The mystery deepens when one considers the remarkable breadth of wrongdoing that has surfaced since the 2008 crisis. In the past twenty years, America’s largest banks have settled hundreds of major lawsuits and paid an unprecedented $195 billion in fines and penalties.6.See, e.g., Laura Noonan, US Banks Rack Up $200bn in Fines and Penalties over 20 Years, Fin. Times (Dec. 24, 2020), https://www.ft.com/content/989035f3-767a-43c2-b12e-2f6c0be0aa6b [https://perma.cc/R29R-AQT6].Show More They have admitted to fraud, bribery, money laundering, price fixing, bid rigging, illegal kickbacks, discriminatory lending, and a host of other consumer protection violations.7.See Better Markets, Wall Street’s Crime Spree 1998–2020: 395 Major Legal Actions and $195+ Billion in Fines and Settlements over the Last 20 Years, at 2 (Jan. 13, 2021).Show More In 2019, the DOJ labeled one trading desk at JPMorgan Chase a “criminal enterprise.”8.Tom Schoenberg & David Voreacos, JPMorgan’s Metals Desk Was a Criminal Enterprise, U.S. Says, Bloomberg (Sept. 16, 2019), https://www.bloomberg.com/news/articles/2019-09-16/jpmorgan-s-metals-desk-was-a-criminal-enterprise-u-s-says [https://perma.cc/FW3C-QC99].Show More Yet during this period, the Fed did not remove a single senior executive of Chase or any other major U.S. bank.

Instead, the Fed used its removal power mostly to exclude rogue low-level employees from the banking business for isolated instances of misconduct. For example, in the early 2000s, SunTrust Bank fired Roslyn Terry for stealing $21,200 while working as a teller.9.Prohibition Ord., Roslyn Y. Terry, Bd. of Governors of the Fed. Rsrv. Sys. No. 08-016-E-I (Aug. 29, 2008).Show More Following her termination, the Fed banned Terry from working at a bank ever again.10 10.Id.Show More The Fed’s ban had no impact on SunTrust, its management, or its practices, nor was it intended to. Primarily, it signaled Terry’s lack of fitness to other banks and potential employers.

Terry’s case—and the lack of executive removals in recent years—was not always the norm. In the early 1990s, the Fed used its removal power primarily against bank leadership. Between 1989 and 1993—the first five years for which enforcement data is publicly available—over 75% of domestic removal orders issued by the Fed targeted presidents, chief executive officers, board chairmen, and board directors. But as the banking industry consolidated in the subsequent decade, the Fed’s enforcement focus shifted toward rank-and-file workers, especially those who had already been fired by their employers and no longer worked at a bank. Over the five years ending in 2019, 72% of domestic removal actions by the Fed barred low- and mid-level employees who had already been terminated.11 11.See Compiled Data on Removal Orders Completed by the Bd. of Governors of the Fed. Rsrv. Sys. (on file with authors) [hereinafter Removal Orders].Show More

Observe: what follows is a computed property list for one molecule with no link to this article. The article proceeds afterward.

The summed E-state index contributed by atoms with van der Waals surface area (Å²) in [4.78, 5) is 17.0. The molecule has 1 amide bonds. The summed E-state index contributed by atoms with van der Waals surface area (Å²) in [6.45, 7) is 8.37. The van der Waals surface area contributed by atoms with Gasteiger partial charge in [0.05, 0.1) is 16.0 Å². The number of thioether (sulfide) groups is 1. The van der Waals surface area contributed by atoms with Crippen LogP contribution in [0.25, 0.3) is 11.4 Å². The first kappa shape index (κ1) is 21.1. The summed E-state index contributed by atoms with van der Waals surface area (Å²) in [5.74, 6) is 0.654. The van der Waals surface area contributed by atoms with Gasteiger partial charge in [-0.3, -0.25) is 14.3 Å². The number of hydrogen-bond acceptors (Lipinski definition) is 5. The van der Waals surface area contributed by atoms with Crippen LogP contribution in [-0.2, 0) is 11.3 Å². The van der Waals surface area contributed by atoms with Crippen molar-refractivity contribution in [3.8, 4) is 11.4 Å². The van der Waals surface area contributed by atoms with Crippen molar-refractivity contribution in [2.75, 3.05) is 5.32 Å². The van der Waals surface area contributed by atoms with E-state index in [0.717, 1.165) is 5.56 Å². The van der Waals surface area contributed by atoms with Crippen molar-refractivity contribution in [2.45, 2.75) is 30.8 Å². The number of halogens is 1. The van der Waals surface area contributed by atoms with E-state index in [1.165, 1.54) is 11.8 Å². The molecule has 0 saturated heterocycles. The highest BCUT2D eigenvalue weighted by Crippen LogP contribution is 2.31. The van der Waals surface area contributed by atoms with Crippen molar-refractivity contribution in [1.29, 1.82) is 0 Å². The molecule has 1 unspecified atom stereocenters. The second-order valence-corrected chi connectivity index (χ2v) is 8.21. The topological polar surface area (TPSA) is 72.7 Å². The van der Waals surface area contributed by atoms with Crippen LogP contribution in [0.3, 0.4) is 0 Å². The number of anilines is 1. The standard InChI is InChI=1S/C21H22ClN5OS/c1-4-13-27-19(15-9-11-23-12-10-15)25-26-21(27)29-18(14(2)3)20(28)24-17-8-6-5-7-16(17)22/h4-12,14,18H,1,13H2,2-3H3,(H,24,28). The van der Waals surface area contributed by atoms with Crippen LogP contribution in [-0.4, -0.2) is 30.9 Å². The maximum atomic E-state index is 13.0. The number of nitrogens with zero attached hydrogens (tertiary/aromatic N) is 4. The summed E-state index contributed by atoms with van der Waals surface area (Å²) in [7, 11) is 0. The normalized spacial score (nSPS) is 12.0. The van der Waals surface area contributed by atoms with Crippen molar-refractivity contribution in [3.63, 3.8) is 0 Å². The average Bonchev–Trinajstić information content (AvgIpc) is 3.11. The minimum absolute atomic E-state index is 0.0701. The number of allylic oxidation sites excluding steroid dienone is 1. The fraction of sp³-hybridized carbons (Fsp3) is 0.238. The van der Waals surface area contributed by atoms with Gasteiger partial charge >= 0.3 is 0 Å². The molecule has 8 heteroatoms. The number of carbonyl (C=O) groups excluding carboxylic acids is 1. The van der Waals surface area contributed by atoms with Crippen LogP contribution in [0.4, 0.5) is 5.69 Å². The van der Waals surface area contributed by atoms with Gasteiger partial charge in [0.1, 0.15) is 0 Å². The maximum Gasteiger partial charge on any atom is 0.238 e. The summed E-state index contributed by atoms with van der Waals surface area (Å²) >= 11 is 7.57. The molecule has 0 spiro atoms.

Scholars and policymakers have failed to notice this change or appreciate its significance.12 12.There is little scholarship on the removal power, and the scholarship that does exist is dated. See Joseph M. Korff, Banking, 8 B.C. Indus. & Com. L. Rev. 599, 600 (1967) (describing the effect of the Financial Institutions Supervisory Act of 1966 on the removal power); Robert J. Basil, Suspension and Removal of Bank Officials Under the Financial Institutions Reform Recovery and Enforcement Act of 1989 (“FIRREA”), 18 J. Legis. 1, 2 (1991) (discussing the effect of recent amendments on removal actions from the perspective of the private bar). One exception is work by Professor Heidi Schooner who considers removal in the context of disparate enforcement policies for large and small banks. See Heidi Mandanis Schooner, Big Bank Boards: The Case for Heightened Administrative Enforcement, 68 Ala. L. Rev. 1011, 1013, 1024–27 (2017).Show More There has been little effort to date to explain why the Fed has a removal power or to consider how the Fed should use it.13 13.The power is similarly neglected by corporate governance scholars and unknown to the voluminous administrative law literature focused on the President’s power to remove independent agency heads. See, e.g., Cass R. Sunstein & Adrian Vermeule, Presidential Review: The President’s Statutory Authority over Independent Agencies, 109 Geo. L.J. 637 (2021); Ganesh Sitaraman, The Political Economy of the Removal Power, 134 Harv. L. Rev. 352, 354 (2020); Gillian E. Metzger, The Constitutional Duty to Supervise, 124 Yale L.J. 1836, 1880–81 (2015); Kirti Datla & Richard L. Revesz, Deconstructing Independent Agencies (and Executive Agencies), 98 Cornell L. Rev. 769, 772 (2013); Lawrence Lessig & Cass R. Sunstein, The President and the Administration, 94 Colum. L. Rev. 1, 110 (1994).Show More The absence of the power in the literature is particularly surprising given the salience and frequency of lawbreaking by banks and the ensuing public outrage toward bank executives.14 14.See, e.g., Letter from Elizabeth Warren, Ranking Member, Senate Subcomm. on Fin. Inst. & Consumer Prot., to Janet Yellen, Chair, Fed. Rsrv. Bd. of Governors (June 19, 2017) [hereinafter Letter from Elizabeth Warren].Show More